Recently, I wanted to switch to a new Google Account because I was changing primary email addresses. Before doing this, I made sure the music manager had downloaded any purchased music to my NAS because I will be deleting the old Google Account permanently.

Once I had verified the music had been downloaded, I logged out in the Music Manager application, and logged in under my new account. At this point, I had to wait for ALL of my music to be re-uploaded to Google’s servers.

After the music had uploaded, there were 17 songs that could not be uploaded because I had purchased them under a different account. (Apparently not of all the music contains DRM?)

You can see the error in the troubleshooter –

“Song was purchased with another Google Play account”

A little digging led me understand that Google hides their DRM in a hidden ID3 tag that is not easily removable by conventional means. This digging, however, also led me to a Python utility that could do it – and so, into the world of Python.

First, I had to install Python, which was dead easy – https://www.python.org/downloads/ *Note: I am on a Windows machine, and the utility I will show you apparently requires version 2.7 of Python, so get that one :)

During the installation, I let the installer add python.exe to my PATH variable.

Once the installation was complete, I launched a command prompt and installed ‘eyeD3‘ using pip:

eyeD3-install

Now, navigate to your music directory (mine is on my NAS, mapped to my computer as “M:”)

cd /d M:

Execute one simple command, and let it run (depending on how much music you have, it could take a while)

python -m eyed3.main --remove-frame PRIV ./

You should now see a lot of text flowing through your console output. That’s eyeD3 doing its thing. Let it run. Go grab a snack.

Once completed, the Google Music Manager picked up on the fact that the files had changed on disk, and started to re-upload them – without error I might add!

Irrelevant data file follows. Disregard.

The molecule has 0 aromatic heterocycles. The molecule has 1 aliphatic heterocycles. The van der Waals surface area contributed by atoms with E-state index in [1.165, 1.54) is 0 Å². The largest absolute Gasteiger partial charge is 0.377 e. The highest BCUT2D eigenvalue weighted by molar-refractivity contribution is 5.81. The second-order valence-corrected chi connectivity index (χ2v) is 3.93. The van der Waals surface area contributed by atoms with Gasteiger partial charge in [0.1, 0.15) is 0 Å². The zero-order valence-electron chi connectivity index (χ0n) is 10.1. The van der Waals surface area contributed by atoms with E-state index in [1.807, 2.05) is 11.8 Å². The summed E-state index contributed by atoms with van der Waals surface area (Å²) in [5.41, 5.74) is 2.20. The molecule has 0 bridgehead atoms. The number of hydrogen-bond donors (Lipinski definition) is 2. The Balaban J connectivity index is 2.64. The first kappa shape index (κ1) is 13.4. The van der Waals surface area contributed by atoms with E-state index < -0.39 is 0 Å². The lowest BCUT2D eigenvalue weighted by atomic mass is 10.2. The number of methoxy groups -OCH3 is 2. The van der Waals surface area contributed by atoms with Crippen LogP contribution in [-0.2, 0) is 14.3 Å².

comments career, meta edit

I realized earlier that today marks my one year anniversary at Heuristic Solutions (thanks, Facebook ‘On this day’ :-) ).

My time at Heuristics has definitely been a game changer for me. Being able to work alongside Seth Petry-Johnson and Matthew Groves has proved beneficial beyond my imagination. To say, “I’ve learned a lot”, would be an oversimplification of the amount of knowledge I’ve gained over the past year, but that’s the easiest way to put it – I truly have learned a lot.

What does the next year hold?

Hard to say for sure. I would imagine a ton of new lines of code for LearningBuilder and more learnin’.

Outside of that, surprise me.


comments blogging, career, review edit

Over the last few weeks, I’ve been indulging in the content delivered to my inbox by a Mr. John Sonmez.

This content, or what is better known as his 5 day email course on blogging, has been a delight to consume. If you’ve never blogged before, but have always wanted to, I suggest you subscribe to John’s email course. He provides a clear and concise path for potential bloggers to get started easily and quickly that I haven’t found in other blogging materials.

For me, personally, since I’m already somewhat of a blogger, it’s provided a ton of ideas that I plan to work through and implement here.

To close, GO SIGNUP FOR THE COURSE!


comments conference, review, codemash edit

I’ve known about CodeMash for about 3 years, and of those three years, I had to skip out on TWO of them. The first year had already sold out before I found out, so there wasn’t much I could do in that situation. The second year, our daughter was born one week before (which I obviously knew ahead of time), so I couldn’t go then either.

Finally, with no children being expected, plenty of forewarning, and a ticket paid for by my [awesome] company, Heuristic Solutions (hey, we’re hiring), I was able to attend!

I didn’t end up attending any of the pre-compilers, only the main two days of sessions.

Let’s get to it!

Day One

Ten Practical Tips for Automated Testing of Web Applications - Jim Holmes

Jim is an experienced tester, and a great speaker – so this is a fantastic session for anyone interested in testing (obviously).

I walked away with some good tips, and a testing framework that I hadn’t heard of before.

The Future of C# is Now! - Dustin Campbell

I went into this session expecting an overview of new C# features, and I got that.

However, Dustin was also showing off a code analyzer that he built using Roslyn that included fixes for migration pre-C# 6.0 code to C# 6.0.

My love for Roslyn begins.

Decoupling the Frontend through Modular CSS - Julie Cameron